Learning to swim is an important life skill for children
Olympic champion Duncan Scott says “it’s crucial that children learn to swim”, echoing a survey of Scottish adults at a difficult time for the leisure sector, with facilities closed to an uncertain future.
The poll of 1008 adults by JL Partners, part of the British Polling Council, found that 93% of respondents agreed that all children should learn to swim and 90% agreed that learning to swim is an important part of every child’s upbringing.
Scott – who became the first British athlete to win four medals at a single Tokyo Olympics – said:
“I learned to swim in my local community pool and have been fortunate enough to achieve sporting success, but as Scottish Water and Scottish Swimming Learning to Swim Ambassador, the most important thing is to get all children in Scotland learning to swim from a safe point of view. “
“As an island nation with thousands of lakes and miles of coastline, it is vital that children learn to swim so they remain safer, more confident and more competent in and around the water.”
According to the organization’s November 2022 report, 95% of Community Leisure Scotlands member leisure trusts Risk Swimming 63% of members engaged in discussions and planning around the impact of closures. While this is true for all facilities, swimming pools are among those with the highest running costs.
This followed the government’s decision last month not to designate swimming pools and leisure centers as “energy-intensive industries”, meaning they have been excluded from additional financial support due to an energy cost crisis.
The survey released by Scottish Swimming added:
“90% of the Scottish public agree closing swimming pools is bad for communities. In fact, the general public agreed that swimming pools have a positive role to play in society in a number of areas.
“88% of Scots agree swimming pools are important to communities.
“Swimming pools and recreation centers are often the heart of communities that bring families, clubs and individuals together for fitness, fun and friendship. They are often a daily dose of health and fitness for more than 21,000 club members in Scotland and a lifeline for many who depend on them for social interactions.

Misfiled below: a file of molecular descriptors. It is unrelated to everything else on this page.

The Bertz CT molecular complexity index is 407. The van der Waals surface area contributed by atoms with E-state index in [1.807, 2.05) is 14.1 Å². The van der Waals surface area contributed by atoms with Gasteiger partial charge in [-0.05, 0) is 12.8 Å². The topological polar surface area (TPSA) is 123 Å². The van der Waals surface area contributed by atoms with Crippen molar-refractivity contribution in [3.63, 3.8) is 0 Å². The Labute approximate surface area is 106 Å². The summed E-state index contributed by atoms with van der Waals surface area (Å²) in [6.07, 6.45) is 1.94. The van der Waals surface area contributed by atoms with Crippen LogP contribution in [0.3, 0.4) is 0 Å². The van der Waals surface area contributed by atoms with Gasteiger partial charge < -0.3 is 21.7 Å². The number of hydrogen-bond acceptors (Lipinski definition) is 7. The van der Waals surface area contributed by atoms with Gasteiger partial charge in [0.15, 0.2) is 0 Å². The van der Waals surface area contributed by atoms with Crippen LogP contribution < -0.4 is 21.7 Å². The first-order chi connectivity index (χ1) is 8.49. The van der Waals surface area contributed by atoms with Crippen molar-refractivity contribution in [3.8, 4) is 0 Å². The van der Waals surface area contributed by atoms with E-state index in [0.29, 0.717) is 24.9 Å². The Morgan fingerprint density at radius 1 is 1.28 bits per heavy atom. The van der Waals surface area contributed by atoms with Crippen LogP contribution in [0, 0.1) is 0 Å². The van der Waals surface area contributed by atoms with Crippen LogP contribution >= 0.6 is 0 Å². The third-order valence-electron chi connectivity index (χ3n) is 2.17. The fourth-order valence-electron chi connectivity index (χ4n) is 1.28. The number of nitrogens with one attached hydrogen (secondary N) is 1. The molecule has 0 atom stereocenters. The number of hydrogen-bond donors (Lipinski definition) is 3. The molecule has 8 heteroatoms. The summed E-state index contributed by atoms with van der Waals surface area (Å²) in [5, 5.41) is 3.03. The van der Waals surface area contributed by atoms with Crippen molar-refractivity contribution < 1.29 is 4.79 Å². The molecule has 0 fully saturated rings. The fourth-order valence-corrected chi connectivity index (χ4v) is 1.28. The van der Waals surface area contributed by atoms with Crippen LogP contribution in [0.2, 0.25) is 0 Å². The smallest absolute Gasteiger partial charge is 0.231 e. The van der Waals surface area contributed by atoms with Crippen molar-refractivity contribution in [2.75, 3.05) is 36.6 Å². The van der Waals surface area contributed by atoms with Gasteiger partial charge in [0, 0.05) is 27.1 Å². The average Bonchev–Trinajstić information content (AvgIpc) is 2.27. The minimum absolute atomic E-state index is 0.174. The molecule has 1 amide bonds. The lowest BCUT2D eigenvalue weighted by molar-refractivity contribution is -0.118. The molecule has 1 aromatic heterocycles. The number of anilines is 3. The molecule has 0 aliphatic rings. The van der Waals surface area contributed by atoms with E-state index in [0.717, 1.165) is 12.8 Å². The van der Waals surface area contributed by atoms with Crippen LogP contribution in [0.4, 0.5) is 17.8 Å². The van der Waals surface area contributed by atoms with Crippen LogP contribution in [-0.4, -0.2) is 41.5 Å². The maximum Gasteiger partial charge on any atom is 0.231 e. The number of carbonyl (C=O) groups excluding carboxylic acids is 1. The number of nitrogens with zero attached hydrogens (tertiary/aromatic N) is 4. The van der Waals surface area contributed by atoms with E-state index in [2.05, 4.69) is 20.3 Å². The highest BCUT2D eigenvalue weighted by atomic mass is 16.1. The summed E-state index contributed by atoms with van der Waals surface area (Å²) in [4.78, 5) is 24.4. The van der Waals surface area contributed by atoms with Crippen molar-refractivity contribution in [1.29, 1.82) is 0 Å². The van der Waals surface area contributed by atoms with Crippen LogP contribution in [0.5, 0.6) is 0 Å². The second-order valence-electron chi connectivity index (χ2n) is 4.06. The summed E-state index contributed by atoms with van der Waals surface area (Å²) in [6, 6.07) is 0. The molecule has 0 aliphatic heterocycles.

“86% of Scots agree swimming pools are important for health.
“Swimming reaches all ages and abilities from birth. Water’s unique weight-bearing properties make it accessible to those with injuries or conditions such as dementia, diabetes and depression, those recovering from trauma, or simply as a positive recipe for improved mental and physical health. Swimming saves the NHS around £357million a year.
“In terms of sporting success 84% of the Scottish public agree that swimming pools are important to Scotland’s success in swimming.
“Swimming pools are where native heroes and champions are born. Swimming and diving are both water sports where there is a full path in Scotland, from grassroots to performing on the international stage.”
Euan Lowe, CEO of Scottish Swimming commented:
“It’s fantastic to see the amount of public support swimming pools and children are getting to learn to swim. As the governing body for watersports in Scotland, we have long known the safety, community and health benefits of swimming and watersports, and we also understand the importance of keeping swimming pools open for precisely these reasons.”
“The energy crisis is having a devastating impact on the leisure sector and pools in particular with rising energy costs and urgent financial relief is needed to ensure pools keep their doors open.”
Brian LironiDirector of Corporate Affairs at Scottish Water said:
“Learning to swim is a crucial life skill for children and adults across Scotland and swimming pools clearly play a vital role in continuing lessons that develop and equip young people across the country to be safer, more confident and more competent swimmers – creating Scotland’s ‘Generation Swim’ arises”.
Scottish Swimming joins Home Nations across the UK and Community Leisure Scotland #SaveOurPools Campaign highlighting the positive value of swimming pools and the need for financial relief for the sector during the immediate energy crisis.